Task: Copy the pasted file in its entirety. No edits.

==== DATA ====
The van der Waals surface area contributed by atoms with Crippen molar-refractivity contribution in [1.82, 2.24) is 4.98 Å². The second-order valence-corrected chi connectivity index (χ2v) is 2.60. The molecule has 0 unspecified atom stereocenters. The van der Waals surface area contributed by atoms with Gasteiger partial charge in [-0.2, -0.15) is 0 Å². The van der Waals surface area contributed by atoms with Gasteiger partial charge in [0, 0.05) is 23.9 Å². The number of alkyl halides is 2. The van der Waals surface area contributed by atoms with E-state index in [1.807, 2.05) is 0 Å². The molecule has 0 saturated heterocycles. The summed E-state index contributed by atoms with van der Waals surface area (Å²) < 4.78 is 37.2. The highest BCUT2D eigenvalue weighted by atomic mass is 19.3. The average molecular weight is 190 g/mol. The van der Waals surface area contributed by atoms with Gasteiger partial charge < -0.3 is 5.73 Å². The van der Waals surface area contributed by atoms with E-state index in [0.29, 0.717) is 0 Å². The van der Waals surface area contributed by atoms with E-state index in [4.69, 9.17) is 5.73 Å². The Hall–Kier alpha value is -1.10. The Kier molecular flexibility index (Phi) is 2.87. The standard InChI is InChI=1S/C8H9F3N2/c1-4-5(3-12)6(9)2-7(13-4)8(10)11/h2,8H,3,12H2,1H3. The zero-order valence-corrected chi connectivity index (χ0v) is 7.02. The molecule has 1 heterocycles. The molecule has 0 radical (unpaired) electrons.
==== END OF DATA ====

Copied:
The van der Waals surface area contributed by atoms with Crippen molar-refractivity contribution in [1.82, 2.24) is 4.98 Å². The second-order valence-corrected chi connectivity index (χ2v) is 2.60. The molecule has 0 unspecified atom stereocenters. The van der Waals surface area contributed by atoms with Gasteiger partial charge in [-0.2, -0.15) is 0 Å². The van der Waals surface area contributed by atoms with Gasteiger partial charge in [0, 0.05) is 23.9 Å². The number of alkyl halides is 2. The van der Waals surface area contributed by atoms with E-state index in [1.807, 2.05) is 0 Å². The molecule has 0 saturated heterocycles. The summed E-state index contributed by atoms with van der Waals surface area (Å²) < 4.78 is 37.2. The highest BCUT2D eigenvalue weighted by atomic mass is 19.3. The average molecular weight is 190 g/mol. The van der Waals surface area contributed by atoms with Gasteiger partial charge < -0.3 is 5.73 Å². The van der Waals surface area contributed by atoms with E-state index in [0.29, 0.717) is 0 Å². The van der Waals surface area contributed by atoms with E-state index in [4.69, 9.17) is 5.73 Å². The Hall–Kier alpha value is -1.10. The Kier molecular flexibility index (Phi) is 2.87. The standard InChI is InChI=1S/C8H9F3N2/c1-4-5(3-12)6(9)2-7(13-4)8(10)11/h2,8H,3,12H2,1H3. The zero-order valence-corrected chi connectivity index (χ0v) is 7.02. The molecule has 1 heterocycles. The molecule has 0 radical (unpaired) electrons.